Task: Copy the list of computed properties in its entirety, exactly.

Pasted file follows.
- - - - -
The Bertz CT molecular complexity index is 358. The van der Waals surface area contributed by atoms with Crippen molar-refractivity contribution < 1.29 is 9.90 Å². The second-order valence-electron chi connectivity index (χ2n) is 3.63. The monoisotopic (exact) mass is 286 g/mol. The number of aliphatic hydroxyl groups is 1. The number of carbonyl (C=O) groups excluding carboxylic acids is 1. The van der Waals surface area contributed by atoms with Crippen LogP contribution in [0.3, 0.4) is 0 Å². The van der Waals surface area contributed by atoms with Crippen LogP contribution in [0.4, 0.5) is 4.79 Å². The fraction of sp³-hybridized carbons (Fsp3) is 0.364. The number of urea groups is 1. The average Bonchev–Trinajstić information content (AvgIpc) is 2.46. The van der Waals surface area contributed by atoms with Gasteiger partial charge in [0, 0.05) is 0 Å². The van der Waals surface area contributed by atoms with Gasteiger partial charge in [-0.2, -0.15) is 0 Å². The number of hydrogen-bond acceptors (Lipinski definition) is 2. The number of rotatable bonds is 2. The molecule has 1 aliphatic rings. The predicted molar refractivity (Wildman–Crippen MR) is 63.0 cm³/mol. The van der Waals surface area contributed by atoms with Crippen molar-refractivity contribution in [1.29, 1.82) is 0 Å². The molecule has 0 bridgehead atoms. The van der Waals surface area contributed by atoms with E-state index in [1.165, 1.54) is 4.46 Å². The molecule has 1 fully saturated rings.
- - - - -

The Bertz CT molecular complexity index is 358. The van der Waals surface area contributed by atoms with Crippen molar-refractivity contribution < 1.29 is 9.90 Å². The second-order valence-electron chi connectivity index (χ2n) is 3.63. The monoisotopic (exact) mass is 286 g/mol. The number of aliphatic hydroxyl groups is 1. The number of carbonyl (C=O) groups excluding carboxylic acids is 1. The van der Waals surface area contributed by atoms with Crippen LogP contribution in [0.3, 0.4) is 0 Å². The van der Waals surface area contributed by atoms with Crippen LogP contribution in [0.4, 0.5) is 4.79 Å². The fraction of sp³-hybridized carbons (Fsp3) is 0.364. The number of urea groups is 1. The average Bonchev–Trinajstić information content (AvgIpc) is 2.46. The van der Waals surface area contributed by atoms with Gasteiger partial charge in [0, 0.05) is 0 Å². The van der Waals surface area contributed by atoms with Gasteiger partial charge in [-0.2, -0.15) is 0 Å². The number of hydrogen-bond acceptors (Lipinski definition) is 2. The number of rotatable bonds is 2. The molecule has 1 aliphatic rings. The predicted molar refractivity (Wildman–Crippen MR) is 63.0 cm³/mol. The van der Waals surface area contributed by atoms with Crippen molar-refractivity contribution in [1.29, 1.82) is 0 Å². The molecule has 0 bridgehead atoms. The van der Waals surface area contributed by atoms with E-state index in [1.165, 1.54) is 4.46 Å². The molecule has 1 fully saturated rings.